I highly recommend this book, it is wonderful:

La Conquistadora – the Virgin Mary at War and Peace in the Old and New Worlds, by Amy G. Remensnyder, Oxford University Press, ©2014, ISBN 978-0-19-989298-3,  978-0-19-989300-3


Contemporary Hispanic market art La Conquistadora with Dine Spider Woman and Puebloan Corn Maiden by ©Cristina Acosta

La Conquistadora Retablo with Dine Spider Woman and Puebloan Corn Maiden

La Conquistadora is the country’s oldest Madonna renowned in New Mexico and other parts of the American Southwest.  Often called “Our Lady of Conquering Love”, La Conquistadora is the representation of the peaceful accord the Spanish settlers eventually reached with the Native American tribes in the region after decades of warfare. Today the statue is ensconced in the Cathedral of St. Frances in Santa Fe, New Mexico.

My ancestors were among the original Spanish colonists in the Southwest. When I was a child, my father created a grotto in our backyard featuring a Madonna, around which he planted corn. I visited the chapel in the Taos Pueblo in New Mexico and found a statue of La Conquistadora at the center of the altar in a niche surrounded with a mural of corn stalks. Inspired by that history, I’ve created the image of La Conquistadora on a retablo (traditional altar form) to include the symbols of the Native American counterparts:  The Pueblo Corn Maiden and the Deni Spider Woman.

The model is Cedar White, daughter of Kenneth White, member of the Deni tribe.

After my father died from Alzheimer’s Disease  I was looking for the vision for a retablo to honor both him and our ancestors. Within days of his funeral I took a trip with my family to the Southwest to visit the various townsites where our ancestors had lived. When I saw the Madonna at the altar of the Taos Pueblo church, I knew I had my vision. I’ve painted this retablo in honor of all of my ancestors and as a blessing for an ever-increasing peace between all peoples of the world.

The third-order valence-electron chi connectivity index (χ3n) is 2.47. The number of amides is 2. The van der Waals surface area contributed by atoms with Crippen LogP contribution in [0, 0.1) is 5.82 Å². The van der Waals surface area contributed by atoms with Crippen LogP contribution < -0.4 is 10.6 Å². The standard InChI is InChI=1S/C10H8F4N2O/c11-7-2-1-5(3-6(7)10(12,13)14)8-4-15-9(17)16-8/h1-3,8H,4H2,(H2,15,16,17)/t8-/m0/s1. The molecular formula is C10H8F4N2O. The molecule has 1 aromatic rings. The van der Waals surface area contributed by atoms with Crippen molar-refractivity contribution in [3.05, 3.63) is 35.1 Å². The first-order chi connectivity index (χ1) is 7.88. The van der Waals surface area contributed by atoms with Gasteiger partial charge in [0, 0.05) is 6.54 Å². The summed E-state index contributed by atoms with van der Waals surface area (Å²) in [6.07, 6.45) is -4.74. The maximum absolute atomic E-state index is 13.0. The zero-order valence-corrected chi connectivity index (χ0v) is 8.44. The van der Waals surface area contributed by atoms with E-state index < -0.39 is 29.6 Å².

Title:  La Conquistadora/The Corn Maiden/Deni Spider Woman

Medium:  Oil; 22kt gold, sterling silver and copper metal leaf; antique ceramic mosaic tile with 24k gold glazes; on vintage wood planks of Ponderosa Pine wood panel reclaimed from a 1904 wood mill forming a single panel.

Size:  42″ wide x 60″ tall

Year :  2005

Latin American Herald Tribune Features My Exhibit – Reshaping the Divine

Exhibit – Reshaping the Divine

Thank you to the Latin American Herald Tribune, for the interview and feature of my art exhibit, Reshaping the Divine – Contemporary Hispanic Retablos Exploring the Divine Feminine, on exhibit at the El Museo Cultural in Santa Fe, New Mexico for the Summer 2009.

I am very appreciative that my work is getting such positive attention. I’ve included an excerpt. You can READ MORE here.

EFE News Services (US) Inc. www.efe.com